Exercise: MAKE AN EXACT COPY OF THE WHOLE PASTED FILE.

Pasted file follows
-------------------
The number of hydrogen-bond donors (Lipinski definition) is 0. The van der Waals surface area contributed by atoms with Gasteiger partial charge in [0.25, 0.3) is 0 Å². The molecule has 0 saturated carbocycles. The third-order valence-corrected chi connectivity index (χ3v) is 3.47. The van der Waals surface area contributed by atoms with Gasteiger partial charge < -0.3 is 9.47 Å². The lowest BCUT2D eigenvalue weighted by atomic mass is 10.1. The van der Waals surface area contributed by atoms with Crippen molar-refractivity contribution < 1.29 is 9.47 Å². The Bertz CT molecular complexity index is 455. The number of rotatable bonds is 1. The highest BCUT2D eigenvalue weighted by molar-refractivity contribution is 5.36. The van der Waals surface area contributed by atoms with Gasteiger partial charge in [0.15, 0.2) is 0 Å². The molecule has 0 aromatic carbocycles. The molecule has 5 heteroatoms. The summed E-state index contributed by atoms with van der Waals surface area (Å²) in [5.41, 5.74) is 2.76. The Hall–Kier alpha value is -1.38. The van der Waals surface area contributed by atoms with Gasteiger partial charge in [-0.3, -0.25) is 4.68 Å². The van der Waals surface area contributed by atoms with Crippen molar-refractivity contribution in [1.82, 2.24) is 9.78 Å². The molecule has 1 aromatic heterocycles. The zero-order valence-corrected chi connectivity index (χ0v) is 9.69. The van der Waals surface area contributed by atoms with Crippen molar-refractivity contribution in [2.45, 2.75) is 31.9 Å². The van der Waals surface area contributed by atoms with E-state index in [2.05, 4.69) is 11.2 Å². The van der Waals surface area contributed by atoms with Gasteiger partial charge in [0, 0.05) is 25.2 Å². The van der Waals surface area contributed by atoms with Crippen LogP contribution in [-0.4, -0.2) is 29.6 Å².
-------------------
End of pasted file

The number of hydrogen-bond donors (Lipinski definition) is 0. The van der Waals surface area contributed by atoms with Gasteiger partial charge in [0.25, 0.3) is 0 Å². The molecule has 0 saturated carbocycles. The third-order valence-corrected chi connectivity index (χ3v) is 3.47. The van der Waals surface area contributed by atoms with Gasteiger partial charge < -0.3 is 9.47 Å². The lowest BCUT2D eigenvalue weighted by atomic mass is 10.1. The van der Waals surface area contributed by atoms with Crippen molar-refractivity contribution < 1.29 is 9.47 Å². The Bertz CT molecular complexity index is 455. The number of rotatable bonds is 1. The highest BCUT2D eigenvalue weighted by molar-refractivity contribution is 5.36. The van der Waals surface area contributed by atoms with Gasteiger partial charge in [0.15, 0.2) is 0 Å². The molecule has 0 aromatic carbocycles. The molecule has 5 heteroatoms. The summed E-state index contributed by atoms with van der Waals surface area (Å²) in [5.41, 5.74) is 2.76. The Hall–Kier alpha value is -1.38. The van der Waals surface area contributed by atoms with Gasteiger partial charge in [-0.3, -0.25) is 4.68 Å². The van der Waals surface area contributed by atoms with Crippen molar-refractivity contribution in [1.82, 2.24) is 9.78 Å². The molecule has 1 aromatic heterocycles. The zero-order valence-corrected chi connectivity index (χ0v) is 9.69. The van der Waals surface area contributed by atoms with Crippen molar-refractivity contribution in [2.45, 2.75) is 31.9 Å². The van der Waals surface area contributed by atoms with E-state index in [2.05, 4.69) is 11.2 Å². The van der Waals surface area contributed by atoms with Gasteiger partial charge in [0, 0.05) is 25.2 Å². The van der Waals surface area contributed by atoms with Crippen LogP contribution in [-0.4, -0.2) is 29.6 Å².